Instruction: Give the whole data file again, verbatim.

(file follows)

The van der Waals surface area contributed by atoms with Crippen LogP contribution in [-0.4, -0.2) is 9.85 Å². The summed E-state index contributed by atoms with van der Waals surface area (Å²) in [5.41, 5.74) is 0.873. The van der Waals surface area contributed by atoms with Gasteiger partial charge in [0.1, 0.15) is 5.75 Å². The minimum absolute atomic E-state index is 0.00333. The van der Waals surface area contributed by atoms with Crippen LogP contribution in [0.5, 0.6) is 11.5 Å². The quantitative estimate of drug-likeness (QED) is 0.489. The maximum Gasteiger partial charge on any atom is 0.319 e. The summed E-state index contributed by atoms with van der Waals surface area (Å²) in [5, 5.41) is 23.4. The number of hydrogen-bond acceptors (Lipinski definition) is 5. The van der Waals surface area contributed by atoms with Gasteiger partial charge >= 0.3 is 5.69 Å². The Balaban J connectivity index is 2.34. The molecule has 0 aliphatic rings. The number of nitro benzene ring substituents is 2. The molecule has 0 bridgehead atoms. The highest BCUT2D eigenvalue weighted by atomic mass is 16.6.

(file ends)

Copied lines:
The van der Waals surface area contributed by atoms with Crippen LogP contribution in [-0.4, -0.2) is 9.85 Å². The summed E-state index contributed by atoms with van der Waals surface area (Å²) in [5.41, 5.74) is 0.873. The van der Waals surface area contributed by atoms with Gasteiger partial charge in [0.1, 0.15) is 5.75 Å². The minimum absolute atomic E-state index is 0.00333. The van der Waals surface area contributed by atoms with Crippen LogP contribution in [0.5, 0.6) is 11.5 Å². The quantitative estimate of drug-likeness (QED) is 0.489. The maximum Gasteiger partial charge on any atom is 0.319 e. The summed E-state index contributed by atoms with van der Waals surface area (Å²) in [5, 5.41) is 23.4. The number of hydrogen-bond acceptors (Lipinski definition) is 5. The van der Waals surface area contributed by atoms with Gasteiger partial charge >= 0.3 is 5.69 Å². The Balaban J connectivity index is 2.34. The molecule has 0 aliphatic rings. The number of nitro benzene ring substituents is 2. The molecule has 0 bridgehead atoms. The highest BCUT2D eigenvalue weighted by atomic mass is 16.6.